Baseball Crank
Covering the Front and Back Pages of the Newspaper
January 11, 2007
BASEBALL: Full Plates

One of the many cool features of David Pinto's Day by Day Database is the charts showing the percentage of baserunners driven in by different hitters. You can look here at the total chart for 2000-06 for guys who batted with 1500 or more men on base (note that driving yourself in doesn't count; Pinto subtracts homers but includes the runners driven in on homers). Mike Sweeney and Larry Walker check in as the #1 & 2 best RBI men of the era, the punchless Luis Castillo the worst, with free-swinging Adam Dunn, Jose Cruz and Corey Patterson the worst with any power. A-Rod ranks a good deal higher than Jeter.

One interesting feature is the rankings by total baserunners. Here is the 11 seasons over the last 7 years in which one batter hit with 525 or more men on base - John Olerud, who doesn't do terribly on the overall chart, is the only one to drive in less than 100 runs, apparently due in large part to batting behind the glacially slow and often-on-first Edgar Martinez:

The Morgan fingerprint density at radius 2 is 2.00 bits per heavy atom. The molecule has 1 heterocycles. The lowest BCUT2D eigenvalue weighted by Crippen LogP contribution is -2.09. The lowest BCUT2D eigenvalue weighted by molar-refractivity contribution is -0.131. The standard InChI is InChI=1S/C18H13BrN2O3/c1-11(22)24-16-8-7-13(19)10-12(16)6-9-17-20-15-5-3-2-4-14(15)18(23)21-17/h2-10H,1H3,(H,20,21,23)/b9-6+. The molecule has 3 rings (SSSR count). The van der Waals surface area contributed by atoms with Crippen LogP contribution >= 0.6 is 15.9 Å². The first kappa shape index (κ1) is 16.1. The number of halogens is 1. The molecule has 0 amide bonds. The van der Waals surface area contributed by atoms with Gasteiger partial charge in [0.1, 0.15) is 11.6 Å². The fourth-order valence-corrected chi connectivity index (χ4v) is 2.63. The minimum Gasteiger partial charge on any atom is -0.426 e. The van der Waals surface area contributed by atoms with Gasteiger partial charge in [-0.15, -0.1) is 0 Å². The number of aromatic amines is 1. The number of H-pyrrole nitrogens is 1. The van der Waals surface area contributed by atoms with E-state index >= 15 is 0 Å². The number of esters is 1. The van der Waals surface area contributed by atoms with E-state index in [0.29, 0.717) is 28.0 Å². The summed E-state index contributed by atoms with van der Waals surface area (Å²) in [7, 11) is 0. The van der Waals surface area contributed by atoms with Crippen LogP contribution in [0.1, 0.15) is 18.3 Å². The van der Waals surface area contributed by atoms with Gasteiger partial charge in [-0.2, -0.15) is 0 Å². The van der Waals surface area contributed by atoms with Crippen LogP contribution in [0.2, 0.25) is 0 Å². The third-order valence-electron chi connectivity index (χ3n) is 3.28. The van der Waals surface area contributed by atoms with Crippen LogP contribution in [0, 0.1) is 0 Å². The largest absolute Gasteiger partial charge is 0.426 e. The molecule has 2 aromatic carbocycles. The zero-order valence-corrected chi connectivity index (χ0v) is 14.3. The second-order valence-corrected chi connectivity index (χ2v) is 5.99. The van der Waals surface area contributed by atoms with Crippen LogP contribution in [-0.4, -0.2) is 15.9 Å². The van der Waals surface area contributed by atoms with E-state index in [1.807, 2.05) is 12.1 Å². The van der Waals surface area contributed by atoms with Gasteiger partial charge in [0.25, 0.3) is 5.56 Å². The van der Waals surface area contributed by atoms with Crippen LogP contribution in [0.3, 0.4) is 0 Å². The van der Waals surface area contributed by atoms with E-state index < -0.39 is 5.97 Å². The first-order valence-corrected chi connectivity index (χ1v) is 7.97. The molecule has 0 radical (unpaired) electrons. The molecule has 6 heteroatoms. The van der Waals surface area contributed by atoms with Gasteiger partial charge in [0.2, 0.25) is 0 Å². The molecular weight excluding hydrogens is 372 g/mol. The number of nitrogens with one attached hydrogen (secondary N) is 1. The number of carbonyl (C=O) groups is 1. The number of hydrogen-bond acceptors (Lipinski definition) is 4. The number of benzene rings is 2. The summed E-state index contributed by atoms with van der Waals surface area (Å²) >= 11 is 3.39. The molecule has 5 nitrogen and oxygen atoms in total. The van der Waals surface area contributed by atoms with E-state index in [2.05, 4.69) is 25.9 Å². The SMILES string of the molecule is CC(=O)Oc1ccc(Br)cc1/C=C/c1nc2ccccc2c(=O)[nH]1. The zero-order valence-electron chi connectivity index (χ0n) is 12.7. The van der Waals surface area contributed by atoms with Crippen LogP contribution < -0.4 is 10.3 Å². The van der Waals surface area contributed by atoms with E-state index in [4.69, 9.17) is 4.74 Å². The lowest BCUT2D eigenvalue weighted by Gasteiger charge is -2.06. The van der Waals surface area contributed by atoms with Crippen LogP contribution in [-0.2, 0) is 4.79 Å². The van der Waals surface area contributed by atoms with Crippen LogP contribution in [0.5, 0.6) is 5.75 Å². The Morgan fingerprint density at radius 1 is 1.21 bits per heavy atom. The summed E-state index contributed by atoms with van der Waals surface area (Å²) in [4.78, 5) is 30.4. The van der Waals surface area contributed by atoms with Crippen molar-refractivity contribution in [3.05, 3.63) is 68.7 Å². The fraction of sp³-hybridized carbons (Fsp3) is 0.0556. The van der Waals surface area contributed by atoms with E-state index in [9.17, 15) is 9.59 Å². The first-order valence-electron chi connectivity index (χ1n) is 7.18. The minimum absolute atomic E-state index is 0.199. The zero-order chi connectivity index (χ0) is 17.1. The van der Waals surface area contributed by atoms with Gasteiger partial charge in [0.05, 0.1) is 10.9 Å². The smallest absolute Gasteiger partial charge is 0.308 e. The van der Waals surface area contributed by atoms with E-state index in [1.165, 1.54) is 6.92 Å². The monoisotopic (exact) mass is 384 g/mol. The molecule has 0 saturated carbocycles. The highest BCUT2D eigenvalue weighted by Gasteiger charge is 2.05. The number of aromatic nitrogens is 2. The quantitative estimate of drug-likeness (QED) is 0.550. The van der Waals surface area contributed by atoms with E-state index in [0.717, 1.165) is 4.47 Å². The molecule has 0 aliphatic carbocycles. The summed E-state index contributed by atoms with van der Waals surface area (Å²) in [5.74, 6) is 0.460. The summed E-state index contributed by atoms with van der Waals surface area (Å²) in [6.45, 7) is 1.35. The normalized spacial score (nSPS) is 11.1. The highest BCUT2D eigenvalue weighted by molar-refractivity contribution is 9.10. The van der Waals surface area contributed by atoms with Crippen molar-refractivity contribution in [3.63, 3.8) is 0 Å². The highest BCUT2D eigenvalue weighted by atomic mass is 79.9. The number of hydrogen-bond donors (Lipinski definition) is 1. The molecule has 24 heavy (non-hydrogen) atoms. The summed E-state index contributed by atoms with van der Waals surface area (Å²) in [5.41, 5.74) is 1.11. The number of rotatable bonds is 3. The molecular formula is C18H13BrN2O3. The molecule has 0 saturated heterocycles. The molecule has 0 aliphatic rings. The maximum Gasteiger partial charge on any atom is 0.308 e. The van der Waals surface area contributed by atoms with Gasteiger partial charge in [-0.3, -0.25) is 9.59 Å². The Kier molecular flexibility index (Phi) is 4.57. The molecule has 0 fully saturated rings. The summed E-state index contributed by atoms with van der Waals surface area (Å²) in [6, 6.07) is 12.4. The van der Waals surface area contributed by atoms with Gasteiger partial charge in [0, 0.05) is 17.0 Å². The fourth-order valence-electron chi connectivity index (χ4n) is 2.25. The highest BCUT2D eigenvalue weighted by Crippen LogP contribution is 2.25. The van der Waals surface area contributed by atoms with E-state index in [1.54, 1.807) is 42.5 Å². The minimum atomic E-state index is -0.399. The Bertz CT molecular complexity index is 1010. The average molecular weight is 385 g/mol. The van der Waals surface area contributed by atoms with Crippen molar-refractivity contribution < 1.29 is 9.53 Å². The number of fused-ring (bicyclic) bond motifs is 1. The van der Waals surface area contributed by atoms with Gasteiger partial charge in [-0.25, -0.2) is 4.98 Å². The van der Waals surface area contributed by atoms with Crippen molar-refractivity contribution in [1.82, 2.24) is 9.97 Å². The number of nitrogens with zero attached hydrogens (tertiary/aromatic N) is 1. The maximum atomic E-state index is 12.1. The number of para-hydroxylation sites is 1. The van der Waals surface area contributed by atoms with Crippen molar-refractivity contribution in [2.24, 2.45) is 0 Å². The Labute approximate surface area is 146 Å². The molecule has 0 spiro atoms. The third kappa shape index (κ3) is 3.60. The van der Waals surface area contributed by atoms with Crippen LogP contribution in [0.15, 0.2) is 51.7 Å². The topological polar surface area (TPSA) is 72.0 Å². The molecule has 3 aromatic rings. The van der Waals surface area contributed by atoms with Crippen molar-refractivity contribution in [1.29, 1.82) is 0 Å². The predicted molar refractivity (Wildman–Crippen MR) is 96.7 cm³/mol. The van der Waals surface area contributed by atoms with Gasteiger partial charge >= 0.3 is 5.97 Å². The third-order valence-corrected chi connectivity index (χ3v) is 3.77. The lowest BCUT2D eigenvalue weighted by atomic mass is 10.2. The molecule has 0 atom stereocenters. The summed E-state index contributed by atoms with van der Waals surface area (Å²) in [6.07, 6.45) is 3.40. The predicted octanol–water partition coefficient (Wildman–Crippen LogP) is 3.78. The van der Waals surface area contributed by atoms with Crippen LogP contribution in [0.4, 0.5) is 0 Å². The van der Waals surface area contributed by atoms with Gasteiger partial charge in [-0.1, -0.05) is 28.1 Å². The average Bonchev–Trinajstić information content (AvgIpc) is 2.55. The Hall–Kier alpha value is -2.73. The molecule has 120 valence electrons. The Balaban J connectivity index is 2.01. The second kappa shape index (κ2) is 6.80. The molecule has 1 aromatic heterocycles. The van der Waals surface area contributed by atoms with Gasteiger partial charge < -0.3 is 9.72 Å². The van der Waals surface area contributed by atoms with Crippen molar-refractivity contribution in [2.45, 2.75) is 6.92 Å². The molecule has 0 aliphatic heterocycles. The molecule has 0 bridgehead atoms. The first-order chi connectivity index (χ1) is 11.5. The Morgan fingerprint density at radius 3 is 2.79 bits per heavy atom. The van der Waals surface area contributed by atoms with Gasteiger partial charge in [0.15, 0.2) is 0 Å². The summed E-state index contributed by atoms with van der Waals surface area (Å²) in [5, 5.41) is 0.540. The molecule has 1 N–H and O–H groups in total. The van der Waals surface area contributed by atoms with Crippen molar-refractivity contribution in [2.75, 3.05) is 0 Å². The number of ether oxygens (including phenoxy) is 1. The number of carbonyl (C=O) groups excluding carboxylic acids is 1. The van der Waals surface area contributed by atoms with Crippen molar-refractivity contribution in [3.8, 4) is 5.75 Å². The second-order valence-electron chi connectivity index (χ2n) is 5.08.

PlayerRunners OnRuns Batted InHome RunsRBI Pct.Year
Bret Boone5561413718.712001
Miguel Tejada5461503421.252004
John Olerud539952113.732001
Alex Rodriguez5341213516.102006
Andruw Jones5311163615.072003
Jeff Kent5301253317.362000
Vinny Castilla5291313518.152004
John Olerud5291031416.822000
Mike Sweeney5271442921.822000
Jeff Kent5271062215.942001
Edgar Martinez5251453720.572000
Posted by Baseball Crank at 7:02 PM | Baseball 2007 | Comments (1) | TrackBack (0)

I understand why he excludes the batter from home run numbers, but somehow that seems to penalize the home run hitter. You came up with runners on base and didn't just come thru, but came thru big time.

Also would love to see it in terms of total bases. Driving people home from first ought to get more credit than knocking him in from third.

Posted by: stan at January 12, 2007 12:57 PM
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